Published online by Cambridge University Press: 29 June 2010
The Detroit electronic music (DEM) community is a group of urban residents who, since the 1980s, have used new technologies in music production as well as changing communications technologies to create a transnational arts community. This article is a result of ethnographic research of the DEM community conducted from 1999 to 2007 and is focussed on the city's biggest independent distribution company, Submerge. The phrase “electronic music” refers to both house and techno music. Techno music and house music are African American music genres created in Detroit and Chicago respectively during the early 1980s. Recent concerns in the field of American studies – transnationalism, community collaboration, issues of technology and global communication – can be seen in a group of urban residents who have been exploring similar issues, in some cases by necessity, for the past three decades. It is important for the study of American urban places to include a clear picture of heterogeneous urban populations in places of crisis. With a richer idea of what life is really like in cities in crisis, we can better plan, develop, and encourage urban revitalization.
1 The top three states visited by overseas travelers were California with 25.5%, Florida with 23.7%, and New York with 23.7%. US Dept. of Commerce, International Trade Administration, Statistical Abstract of the United States, 2001.
2 The title of the book that was quickly catapulted to required-reading status on Detroit exemplifies this tendency: Thomas J. Sugrue, The Origins of the Urban Crisis: Race and Inequality in Postwar Detroit (Princeton: Princeton University Press, 1996). While Sugrue's book does the important work of refiguring the urban crisis as the result of economic policy and white homeowner animosity rather than springing from the urban rebellions of the 1960s and cultural patterns of urban pathology, the book's major flaw is the lack of attention to black agency. The consequences of this limitation are explained well in Beth Bates, Timothy Bates, and Grace Lee Boggs's “Where Are the People? Review Essay on Thomas Sugrue's The Origins of the Urban Crisis,” Review of Black Political Economy, 27, 4 (Spring 2000Google Scholar). Comparing Detroit to disaster resulted in two provocative recent articles: Reese's, Laura A. “Economic versus Natural Disasters: If Detroit Had a Hurricane …,” Economic Development Quarterly, 20, 3 (2006), 219–31CrossRefGoogle Scholar; and Herron's, Jerry “Detroit: Disaster Deferred, Disaster in Progress,” South Atlantic Quarterly, 106, 4 (2007), 663–82CrossRefGoogle Scholar. I do not want to suggest that the motif of disaster is not useful in order to make policy suggestions, but merely that a concurrent attention to what functions as vibrant in the city enhances our complete understanding of the realities of urban places.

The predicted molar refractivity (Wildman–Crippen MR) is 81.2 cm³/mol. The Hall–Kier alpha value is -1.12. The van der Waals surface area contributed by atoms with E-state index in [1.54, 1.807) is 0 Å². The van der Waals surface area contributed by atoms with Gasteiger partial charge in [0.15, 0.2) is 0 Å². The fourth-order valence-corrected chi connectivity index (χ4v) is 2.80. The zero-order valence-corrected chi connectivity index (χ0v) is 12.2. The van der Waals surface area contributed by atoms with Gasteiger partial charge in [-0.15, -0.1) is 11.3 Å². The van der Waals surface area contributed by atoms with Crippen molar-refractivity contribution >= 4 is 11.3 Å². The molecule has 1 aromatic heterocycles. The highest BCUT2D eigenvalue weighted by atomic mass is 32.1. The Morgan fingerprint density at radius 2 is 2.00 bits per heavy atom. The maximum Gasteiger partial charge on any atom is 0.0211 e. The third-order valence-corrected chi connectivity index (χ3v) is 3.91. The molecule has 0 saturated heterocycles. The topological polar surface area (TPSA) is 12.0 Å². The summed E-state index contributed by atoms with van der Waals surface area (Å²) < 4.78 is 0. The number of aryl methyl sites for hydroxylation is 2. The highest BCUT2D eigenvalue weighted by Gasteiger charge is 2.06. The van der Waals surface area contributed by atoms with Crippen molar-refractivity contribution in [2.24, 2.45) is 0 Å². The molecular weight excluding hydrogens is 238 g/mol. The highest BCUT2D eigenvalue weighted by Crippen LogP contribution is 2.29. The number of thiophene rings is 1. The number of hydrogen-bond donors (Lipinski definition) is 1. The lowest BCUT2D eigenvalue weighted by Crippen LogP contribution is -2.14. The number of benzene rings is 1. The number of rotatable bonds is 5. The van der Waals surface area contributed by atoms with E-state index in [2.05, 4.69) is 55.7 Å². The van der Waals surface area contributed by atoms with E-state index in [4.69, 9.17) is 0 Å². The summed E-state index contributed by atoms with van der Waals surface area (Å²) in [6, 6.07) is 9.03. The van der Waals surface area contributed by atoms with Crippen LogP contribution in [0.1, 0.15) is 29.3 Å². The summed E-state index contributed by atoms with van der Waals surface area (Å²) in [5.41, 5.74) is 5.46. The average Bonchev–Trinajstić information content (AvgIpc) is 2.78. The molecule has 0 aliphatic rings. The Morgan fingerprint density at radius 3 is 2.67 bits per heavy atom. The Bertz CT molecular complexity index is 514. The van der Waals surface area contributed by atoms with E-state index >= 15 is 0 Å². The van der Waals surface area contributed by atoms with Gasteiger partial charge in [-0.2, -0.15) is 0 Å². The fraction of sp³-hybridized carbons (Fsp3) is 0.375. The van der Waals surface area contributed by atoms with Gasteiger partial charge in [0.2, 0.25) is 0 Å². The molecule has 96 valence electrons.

3 For some notable exceptions in ethnography see Elijah Anderson, Code of the Street: Decency, Violence, and the Moral Life of the Inner City (New York: W. W. Norton, 1999); Kathryn Edin and Maria Kefalas, Promises I Can Keep: Why Poor Women Put Motherhood before Marriage (Berkeley: University of California Press, 2005); Mitchell Duneier, Sidewalks (New York: Farrar, Straus and Giroux, 1999); Katherine Newman, Chutes and Ladders: Navigating the Low-Wage Labor Market (New York: Russell Sage Foundation at Harvard University Press, 2006); Katherine Newman, No Shame in My Game: The Working Poor in the Inner City (New York: Knopff. 1999); Mary Pattillo-McCoy, Black Picket Fences: Privilege and Peril among the Black Middle Class (Chicago: University of Chicago Press, 1999); Mario Luis Small, Villa Victoria: The Transformation of Social Capital in a Boston Barrio (Chicago: University of Chicago Press, 2004).